Complicated identities hide behind accommodating smiles. If someone hasn’t “heard of someone like you,” you must not exist. In cases of complicated identity, it can be easier to let people see what they want to see. In the cases of lighter-skinned people of color: to permit ethnic identity to become invisible by effacing the complicated nature of who we are, what worlds we represent, in an effort to be recognized as relatable to a larger audience, as universal. In the cases of darker-skinned people of color: to give the audience what it has been conditioned, by contented, staid casting/publishing/funding choices, to desire: the pleasantly plump Latina maid, the sexy spitfire, other knee-jerk iterations of the other. The industry promotes an environment in which it is easier to duck one’s head and play identity for predictable laughs than for an artist of color to be complicated, interesting. This model assumes an audience of simpletons. Apparently, striving for the Platonic form of “stock other” (be that other a goofy, magical or sexy form) sometimes yields employment. Lupe Ontiveros is no more “wrong” to take the roles offered her than Anita Page was, but it’s certainly exciting to observe her extraordinarily brave, public-forum questioning of why Latinas are not offered a wider variety of roles.
Why are popular representations of Latinas denied complex humanity? As Kendra James writes, “[W]hy are the only lives that can be mined for “universal experiences” the lives of white women?” I’ve written before about how I often wonder why a published work of literary fiction written by a Latina must bear a chile-spiced mango on its cover. Writer A.L. Major puts her concerns about being a writer of color writing about characters of color this way: “there’s a great possibility that the people I care about, the characters I create, are worth less in my readers’ eyes, that my characters’ horrific deaths and tragedies are just not as sad as their white counterparts. Or, worse that unless I make their ‘blackness’ something as tangible, as recognizable, as what we believe blackness should look like, my readers might rewrite my characters all together. And not in the good way, not in the way you strive for as a writer, where people recognize the common threads that connect all of us as humans, but the more horrific sense of identification, where humanizing means whitening, where full empathy with a character cannot be achieved unless that character physically looks like the reader.”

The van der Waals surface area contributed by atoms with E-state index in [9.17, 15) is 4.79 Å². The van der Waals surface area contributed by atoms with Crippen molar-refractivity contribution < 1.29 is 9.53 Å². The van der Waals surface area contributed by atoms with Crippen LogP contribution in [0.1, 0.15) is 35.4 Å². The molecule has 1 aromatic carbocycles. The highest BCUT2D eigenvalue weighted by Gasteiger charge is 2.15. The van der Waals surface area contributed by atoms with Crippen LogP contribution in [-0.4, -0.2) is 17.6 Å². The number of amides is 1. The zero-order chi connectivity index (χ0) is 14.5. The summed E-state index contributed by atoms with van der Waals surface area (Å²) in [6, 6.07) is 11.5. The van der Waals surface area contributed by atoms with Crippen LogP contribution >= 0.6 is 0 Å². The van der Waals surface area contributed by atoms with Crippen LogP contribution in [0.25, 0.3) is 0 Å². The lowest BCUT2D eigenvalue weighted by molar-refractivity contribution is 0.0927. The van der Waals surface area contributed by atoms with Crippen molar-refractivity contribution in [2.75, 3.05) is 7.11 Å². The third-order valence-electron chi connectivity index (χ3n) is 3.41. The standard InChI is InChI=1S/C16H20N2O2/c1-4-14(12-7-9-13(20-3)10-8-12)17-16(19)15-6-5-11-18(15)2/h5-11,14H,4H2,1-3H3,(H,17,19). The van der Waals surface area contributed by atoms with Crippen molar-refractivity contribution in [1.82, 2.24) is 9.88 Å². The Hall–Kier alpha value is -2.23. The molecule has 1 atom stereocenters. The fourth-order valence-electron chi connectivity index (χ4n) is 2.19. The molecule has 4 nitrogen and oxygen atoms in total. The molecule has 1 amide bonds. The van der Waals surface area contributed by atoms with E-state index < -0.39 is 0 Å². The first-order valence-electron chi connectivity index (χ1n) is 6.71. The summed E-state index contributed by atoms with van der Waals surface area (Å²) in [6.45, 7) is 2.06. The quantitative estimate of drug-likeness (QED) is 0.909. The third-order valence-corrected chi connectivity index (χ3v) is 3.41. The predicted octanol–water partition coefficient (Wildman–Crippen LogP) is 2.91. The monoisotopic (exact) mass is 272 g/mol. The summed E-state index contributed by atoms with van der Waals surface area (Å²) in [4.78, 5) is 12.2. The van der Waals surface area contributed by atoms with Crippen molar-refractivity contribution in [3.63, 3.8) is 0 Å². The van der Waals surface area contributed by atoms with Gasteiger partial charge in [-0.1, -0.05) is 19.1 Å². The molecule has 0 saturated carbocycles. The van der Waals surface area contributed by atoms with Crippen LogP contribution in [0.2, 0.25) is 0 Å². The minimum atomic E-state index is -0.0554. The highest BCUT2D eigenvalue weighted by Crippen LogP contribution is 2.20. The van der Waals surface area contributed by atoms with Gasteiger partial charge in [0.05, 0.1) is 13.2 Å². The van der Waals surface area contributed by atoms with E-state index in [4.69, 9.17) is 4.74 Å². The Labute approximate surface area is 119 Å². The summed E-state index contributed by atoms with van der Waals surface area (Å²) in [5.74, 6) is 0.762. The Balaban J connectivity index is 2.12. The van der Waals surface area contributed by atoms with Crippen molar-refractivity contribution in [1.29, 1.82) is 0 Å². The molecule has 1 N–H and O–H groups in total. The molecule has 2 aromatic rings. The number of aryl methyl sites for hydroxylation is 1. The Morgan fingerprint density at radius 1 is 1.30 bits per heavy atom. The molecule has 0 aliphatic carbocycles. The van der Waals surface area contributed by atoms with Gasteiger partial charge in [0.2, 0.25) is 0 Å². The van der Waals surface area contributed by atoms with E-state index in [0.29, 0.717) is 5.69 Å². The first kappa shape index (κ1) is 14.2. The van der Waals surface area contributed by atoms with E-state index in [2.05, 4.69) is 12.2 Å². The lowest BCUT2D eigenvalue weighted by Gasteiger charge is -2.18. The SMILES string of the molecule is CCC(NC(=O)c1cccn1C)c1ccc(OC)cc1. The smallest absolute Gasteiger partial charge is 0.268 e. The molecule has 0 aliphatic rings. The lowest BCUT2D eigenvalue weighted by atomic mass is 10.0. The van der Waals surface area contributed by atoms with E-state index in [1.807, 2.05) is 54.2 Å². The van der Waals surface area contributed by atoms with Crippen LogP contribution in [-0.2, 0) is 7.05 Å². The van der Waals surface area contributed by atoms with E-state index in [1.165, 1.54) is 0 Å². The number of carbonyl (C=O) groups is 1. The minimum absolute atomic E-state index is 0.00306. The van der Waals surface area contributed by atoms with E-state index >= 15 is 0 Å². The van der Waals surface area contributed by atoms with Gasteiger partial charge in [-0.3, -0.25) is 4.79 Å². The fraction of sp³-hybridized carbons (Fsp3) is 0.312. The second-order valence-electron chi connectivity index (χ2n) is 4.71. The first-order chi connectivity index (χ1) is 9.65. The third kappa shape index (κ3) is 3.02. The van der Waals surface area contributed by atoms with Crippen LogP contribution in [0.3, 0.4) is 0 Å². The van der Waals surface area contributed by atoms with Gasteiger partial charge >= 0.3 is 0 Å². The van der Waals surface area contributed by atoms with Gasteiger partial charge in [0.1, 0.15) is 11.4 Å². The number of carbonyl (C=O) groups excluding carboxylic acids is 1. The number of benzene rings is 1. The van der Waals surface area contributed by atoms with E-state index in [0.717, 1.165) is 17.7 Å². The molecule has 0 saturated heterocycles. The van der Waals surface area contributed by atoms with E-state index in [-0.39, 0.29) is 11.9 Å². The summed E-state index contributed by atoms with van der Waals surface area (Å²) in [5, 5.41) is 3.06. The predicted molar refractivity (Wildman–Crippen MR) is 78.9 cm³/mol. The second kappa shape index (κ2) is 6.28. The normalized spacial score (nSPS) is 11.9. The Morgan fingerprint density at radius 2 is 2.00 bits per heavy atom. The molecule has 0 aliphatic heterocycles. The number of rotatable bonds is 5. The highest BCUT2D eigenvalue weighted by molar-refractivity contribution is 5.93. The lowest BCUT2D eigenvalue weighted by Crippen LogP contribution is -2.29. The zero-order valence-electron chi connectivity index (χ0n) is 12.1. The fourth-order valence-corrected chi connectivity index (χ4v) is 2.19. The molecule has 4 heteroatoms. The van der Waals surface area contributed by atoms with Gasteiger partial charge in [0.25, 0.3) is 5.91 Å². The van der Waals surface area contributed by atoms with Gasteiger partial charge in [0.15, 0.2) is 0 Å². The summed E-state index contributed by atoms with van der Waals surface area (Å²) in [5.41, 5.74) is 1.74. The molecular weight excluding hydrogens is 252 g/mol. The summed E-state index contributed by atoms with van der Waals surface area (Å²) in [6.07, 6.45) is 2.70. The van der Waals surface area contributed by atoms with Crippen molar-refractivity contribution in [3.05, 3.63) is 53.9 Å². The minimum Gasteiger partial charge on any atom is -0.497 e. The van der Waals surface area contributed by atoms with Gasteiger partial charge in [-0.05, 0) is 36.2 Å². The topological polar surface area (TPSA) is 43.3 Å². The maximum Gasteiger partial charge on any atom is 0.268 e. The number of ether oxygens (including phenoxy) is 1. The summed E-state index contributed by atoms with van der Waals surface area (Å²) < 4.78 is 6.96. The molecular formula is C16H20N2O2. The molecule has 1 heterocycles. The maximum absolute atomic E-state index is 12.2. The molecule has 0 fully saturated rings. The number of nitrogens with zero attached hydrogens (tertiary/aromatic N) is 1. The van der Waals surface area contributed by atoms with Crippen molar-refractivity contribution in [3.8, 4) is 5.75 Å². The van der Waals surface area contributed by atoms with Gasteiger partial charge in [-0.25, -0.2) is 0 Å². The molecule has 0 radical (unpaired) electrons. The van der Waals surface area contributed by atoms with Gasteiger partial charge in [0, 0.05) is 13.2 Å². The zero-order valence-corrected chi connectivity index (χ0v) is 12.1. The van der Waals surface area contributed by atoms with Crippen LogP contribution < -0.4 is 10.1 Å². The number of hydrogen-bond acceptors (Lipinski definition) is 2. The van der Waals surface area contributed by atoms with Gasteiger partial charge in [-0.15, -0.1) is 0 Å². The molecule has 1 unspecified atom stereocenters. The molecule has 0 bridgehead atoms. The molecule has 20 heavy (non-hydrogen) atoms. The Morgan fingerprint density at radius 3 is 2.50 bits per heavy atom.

Authentic representation can not be claimed from these margins; we must not pretend to be invisible. Because, surely, someone out there must want to see people of all colors represented in film, on TV, in literature, with gobs of chutzpah and welcome complication, right?